Taking The Gridlock Out Of Trade
One of the things Alois Kudzia liked best about his job was looking down into the smokestacks of the freighters as they passed under him. Protected by a full-body harness, the 63-year-old ironworker perched 230 feet above the treacherous currents of the St. Clair River as he inserted bolts into steel beams. Kudzia worked for seven months above the 60-ft.-deep St. Clair, one of 240 American and Canadian construction workers laboring on the second span of the Blue Water Bridge connecting Port Huron, Mich., with Point Edward, Ont.
But Kudzia was on terra firma gazing up on July 12 and 13, when choirs, bands, fireworks, and a ceremonial walk across the bridge heralded the opening of the 6,109-ft. span. A 1938 bridge and two underwater railway tunnels (one built in 1995, the other in 1891) already linked Port Huron with Point Edward. But the new $80 million Blue Water Bridge allows traffic at the crossing to double, to more than 17,000 cars and trucks a day. Eastbound traffic will run on the new span, westbound on the old. The Blue Water Bridge is expected to become the fourth-busiest international crossing in North America.
The 1994 North American Free Trade Agreement is a big factor in boosting traffic between the U.S. and its northern neighbor. Trade between the two countries is expected to grow by two-thirds, to $454 billion in 2015 from $272 billion in 1995. Some of those goods--U.S. produce and livestock, wood and paper products, machinery and electronic equipment bound for Canada, and Canadian chemicals, pesticides, and other commodities headed for Chicago, Cincinnati, and Indianapolis--will be trucked across the Blue Water Bridge.
But it is auto trade, which accounts for some 40% of the Port Huron-Point Edward traffic, that will benefit most from the new bridge, 60 miles north of Detroit. Barriers to U.S.-Canadian auto trade were eliminated by a 1965 pact. The bridge is critical to auto manufacturers' just-in-time parts delivery, adopted in recent years to reduce inventory costs. This means suppliers deliver parts to assembly plants in smaller lots than in the past--but do so more frequently. General Motors, Chrysler, and Ford Motor have plants on both sides of the border. Backed-up bridge traffic can throw off time-sensitive delivery schedules, says Michael Robinet, managing director at CSM Forecasting in Farmington Hills, Mich. The expanded Blue Water Bridge will help ease the congestion. In fact, it's likely to make nearby Sarnia, Ont., a large hub for auto transit. The communities at both ends of the bridge expect to reap other economic benefits. Port Huron and Point Edward anticipate a jump in cross-border shopping, for instance.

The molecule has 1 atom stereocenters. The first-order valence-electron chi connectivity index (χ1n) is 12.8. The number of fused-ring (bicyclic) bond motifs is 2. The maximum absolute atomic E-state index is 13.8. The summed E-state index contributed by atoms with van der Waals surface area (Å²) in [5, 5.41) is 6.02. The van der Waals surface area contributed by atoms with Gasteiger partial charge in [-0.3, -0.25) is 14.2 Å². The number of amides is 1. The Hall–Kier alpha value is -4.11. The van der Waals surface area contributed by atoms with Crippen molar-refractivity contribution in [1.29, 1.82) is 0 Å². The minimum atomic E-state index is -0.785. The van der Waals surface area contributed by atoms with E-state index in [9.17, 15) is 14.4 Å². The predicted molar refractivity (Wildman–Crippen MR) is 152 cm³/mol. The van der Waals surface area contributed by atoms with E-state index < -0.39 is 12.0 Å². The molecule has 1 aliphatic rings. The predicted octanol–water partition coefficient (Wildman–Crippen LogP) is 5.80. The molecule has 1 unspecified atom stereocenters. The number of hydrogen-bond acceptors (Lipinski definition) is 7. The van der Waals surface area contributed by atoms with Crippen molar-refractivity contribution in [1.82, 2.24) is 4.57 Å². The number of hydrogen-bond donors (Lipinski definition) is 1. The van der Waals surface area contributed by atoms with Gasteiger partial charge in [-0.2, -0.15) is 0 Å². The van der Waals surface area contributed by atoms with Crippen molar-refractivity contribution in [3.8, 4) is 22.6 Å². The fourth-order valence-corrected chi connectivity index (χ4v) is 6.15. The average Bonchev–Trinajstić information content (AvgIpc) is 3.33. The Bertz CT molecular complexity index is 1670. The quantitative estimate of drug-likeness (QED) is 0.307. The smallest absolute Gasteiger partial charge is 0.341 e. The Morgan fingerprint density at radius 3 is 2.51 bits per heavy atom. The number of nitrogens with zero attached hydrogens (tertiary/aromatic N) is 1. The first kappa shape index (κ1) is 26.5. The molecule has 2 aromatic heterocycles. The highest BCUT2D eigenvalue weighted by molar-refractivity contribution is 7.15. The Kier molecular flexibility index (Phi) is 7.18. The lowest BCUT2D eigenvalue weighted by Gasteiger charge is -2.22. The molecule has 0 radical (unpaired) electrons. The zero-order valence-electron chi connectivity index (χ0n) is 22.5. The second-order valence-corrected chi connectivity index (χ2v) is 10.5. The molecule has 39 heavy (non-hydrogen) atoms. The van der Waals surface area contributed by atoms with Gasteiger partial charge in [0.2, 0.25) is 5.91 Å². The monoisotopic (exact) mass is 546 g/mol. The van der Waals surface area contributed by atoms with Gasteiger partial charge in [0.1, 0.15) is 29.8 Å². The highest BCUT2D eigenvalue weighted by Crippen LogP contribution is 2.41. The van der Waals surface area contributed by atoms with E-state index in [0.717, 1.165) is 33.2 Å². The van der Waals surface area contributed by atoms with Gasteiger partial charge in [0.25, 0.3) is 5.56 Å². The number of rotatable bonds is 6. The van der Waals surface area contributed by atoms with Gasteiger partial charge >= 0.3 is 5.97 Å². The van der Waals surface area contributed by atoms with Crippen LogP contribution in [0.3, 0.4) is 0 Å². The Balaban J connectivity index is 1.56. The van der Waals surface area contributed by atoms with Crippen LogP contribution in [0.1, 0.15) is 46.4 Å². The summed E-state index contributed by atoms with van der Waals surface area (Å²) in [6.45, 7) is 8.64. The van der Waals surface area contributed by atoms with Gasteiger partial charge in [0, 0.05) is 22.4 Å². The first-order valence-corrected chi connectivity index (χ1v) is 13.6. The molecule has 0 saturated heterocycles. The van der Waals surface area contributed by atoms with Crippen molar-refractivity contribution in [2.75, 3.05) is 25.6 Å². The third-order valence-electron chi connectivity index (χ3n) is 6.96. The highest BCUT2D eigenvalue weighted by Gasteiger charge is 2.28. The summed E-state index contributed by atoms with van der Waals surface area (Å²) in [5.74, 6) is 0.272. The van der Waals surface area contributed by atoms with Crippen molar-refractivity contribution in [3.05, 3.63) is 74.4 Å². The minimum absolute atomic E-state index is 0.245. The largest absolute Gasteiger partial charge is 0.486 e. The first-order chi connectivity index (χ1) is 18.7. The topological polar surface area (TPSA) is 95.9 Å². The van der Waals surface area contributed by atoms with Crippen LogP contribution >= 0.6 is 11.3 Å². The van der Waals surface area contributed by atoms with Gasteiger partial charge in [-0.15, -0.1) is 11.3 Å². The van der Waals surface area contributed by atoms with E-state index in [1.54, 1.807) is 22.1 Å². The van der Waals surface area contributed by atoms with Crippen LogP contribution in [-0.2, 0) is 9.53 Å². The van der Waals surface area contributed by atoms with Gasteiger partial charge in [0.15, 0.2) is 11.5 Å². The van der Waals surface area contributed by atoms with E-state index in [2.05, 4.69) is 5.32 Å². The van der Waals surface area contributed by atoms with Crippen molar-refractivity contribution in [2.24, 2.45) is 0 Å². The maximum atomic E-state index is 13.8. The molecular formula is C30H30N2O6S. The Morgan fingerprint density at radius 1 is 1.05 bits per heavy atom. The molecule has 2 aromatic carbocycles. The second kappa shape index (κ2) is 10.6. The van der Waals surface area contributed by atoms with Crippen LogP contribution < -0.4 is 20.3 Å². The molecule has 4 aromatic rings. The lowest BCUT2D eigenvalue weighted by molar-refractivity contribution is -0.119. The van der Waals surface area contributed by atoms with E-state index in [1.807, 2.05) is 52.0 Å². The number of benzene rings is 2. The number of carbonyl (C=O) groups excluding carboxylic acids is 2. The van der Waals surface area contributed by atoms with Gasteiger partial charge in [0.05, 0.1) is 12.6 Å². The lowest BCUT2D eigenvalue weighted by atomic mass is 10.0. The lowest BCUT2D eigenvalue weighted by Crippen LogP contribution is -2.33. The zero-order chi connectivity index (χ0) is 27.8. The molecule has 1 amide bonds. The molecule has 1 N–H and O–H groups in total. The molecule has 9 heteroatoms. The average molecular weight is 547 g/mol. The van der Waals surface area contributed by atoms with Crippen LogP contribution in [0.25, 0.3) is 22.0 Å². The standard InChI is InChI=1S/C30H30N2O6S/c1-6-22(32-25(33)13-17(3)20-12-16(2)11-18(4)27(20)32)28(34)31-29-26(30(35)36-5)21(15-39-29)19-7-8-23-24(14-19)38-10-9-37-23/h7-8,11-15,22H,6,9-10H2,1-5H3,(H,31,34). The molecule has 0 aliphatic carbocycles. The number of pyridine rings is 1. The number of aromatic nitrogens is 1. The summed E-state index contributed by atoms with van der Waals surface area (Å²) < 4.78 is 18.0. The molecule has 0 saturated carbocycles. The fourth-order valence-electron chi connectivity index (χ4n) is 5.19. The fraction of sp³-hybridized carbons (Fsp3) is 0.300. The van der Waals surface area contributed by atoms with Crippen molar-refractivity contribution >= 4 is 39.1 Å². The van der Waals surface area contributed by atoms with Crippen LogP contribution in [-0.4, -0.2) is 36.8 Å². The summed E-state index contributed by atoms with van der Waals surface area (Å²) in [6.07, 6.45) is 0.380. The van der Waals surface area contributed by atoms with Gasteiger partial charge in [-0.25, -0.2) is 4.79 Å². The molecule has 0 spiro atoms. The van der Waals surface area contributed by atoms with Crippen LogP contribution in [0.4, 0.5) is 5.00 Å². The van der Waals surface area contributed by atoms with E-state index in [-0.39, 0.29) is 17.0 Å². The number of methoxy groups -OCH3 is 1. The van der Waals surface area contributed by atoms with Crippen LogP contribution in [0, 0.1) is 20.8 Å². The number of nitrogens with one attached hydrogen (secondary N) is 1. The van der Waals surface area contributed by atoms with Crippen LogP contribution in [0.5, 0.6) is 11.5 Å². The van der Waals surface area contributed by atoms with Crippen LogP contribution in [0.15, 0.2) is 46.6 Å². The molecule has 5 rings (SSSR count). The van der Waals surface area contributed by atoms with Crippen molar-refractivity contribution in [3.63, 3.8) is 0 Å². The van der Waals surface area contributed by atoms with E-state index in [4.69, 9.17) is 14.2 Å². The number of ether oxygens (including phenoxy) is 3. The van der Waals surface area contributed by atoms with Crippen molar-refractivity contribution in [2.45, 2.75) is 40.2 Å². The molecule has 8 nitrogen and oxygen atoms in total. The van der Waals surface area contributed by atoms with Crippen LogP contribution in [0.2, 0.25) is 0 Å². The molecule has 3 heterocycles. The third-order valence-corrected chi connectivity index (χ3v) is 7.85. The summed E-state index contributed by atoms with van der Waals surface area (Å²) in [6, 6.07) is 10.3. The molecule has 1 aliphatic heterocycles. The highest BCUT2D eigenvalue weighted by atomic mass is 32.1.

HOOPLA. On the U.S. side, St. Clair County is taking advantage of the bridge-opening hoopla by targeting European companies. "Our county's access to the U.S. and Canada makes it ideal for Europeans who want to do business in both countries," says Todd Brian, executive director of the Port Huron-based Industrial Development Corp.
On the Canadian side, Point Edward will use the bridge to boost tourism. In June, 1996, 82% of voters approved a change in the law to allow a gambling casino in the town, whose population is 2,400. In November, Point Edward hopes that Ontario will pass further legislation to permit a $100 million entertainment complex with casino, Imax theater, aquatic center, and tennis courts. The facilities, which will occupy the 70,000-square-foot riverfront building of a former steamship company, should open next year. Point Edward is developing a 14-acre family park and improving its marina, too. "An end to long delays on the bridge and increased traffic will expose more people to our village and its amenities," says Deputy Mayor Barbara Horner.
The Michigan Dept. of Transportation and Canada's Blue Water Bridge Authority began planning the new span in 1992. The existing bridge was then clogged with car and truck traffic, which had soared 74%, from 3.5 million vehicles in 1980 to 6.1 million in 1992. Traffic was projected to swell an additional 50% by 2020, largely because of NAFTA.
The construction costs of the new bridge will be repaid from tolls--$1.50 per car and $1.50 per axle for trucks, paid in both directions. Bridge tolls also will cover the $15 million cost of rehabilitating the old bridge. When the two sides were joined last November, U.S. and Canadian customs officials put razor wire on top of the fence in the middle of the bridge that separated the two countries. "It was fairly extreme, but then customs people tend to be that way," says Bruce Campbell, assistant project manager for the Michigan Dept. of Transportation.
The construction of the bridge did its part to further relations between the two countries. U.S.-Canadian partnerships were formed to bid on construction contracts, fostering development of binational relationships among workers. They labored on their respective sides of the bridge by day, but met each Wednesday night at the Thomas Edison Inn on the U.S. side, or at Stokes Bar in Canada. "We have been quite a brotherhood," says Kudzia, who also worked on the international bridge at Sault Ste. Marie, built 38 years ago.
When Kudzia's stepson, Scott May, also an ironworker, fell on the bridge, seriously injuring himself, Canadian workers took up a collection to help pay his living expenses while he recuperated. Canadian workers also made hospital visits to an American worker who got tangled up in a hoisting device.
Such personal relationships weren't exactly what NAFTA backers had in mind three years ago when the agreement went into effect. But for people like Kudzia, it's proof that NAFTA is already bringing positive results.
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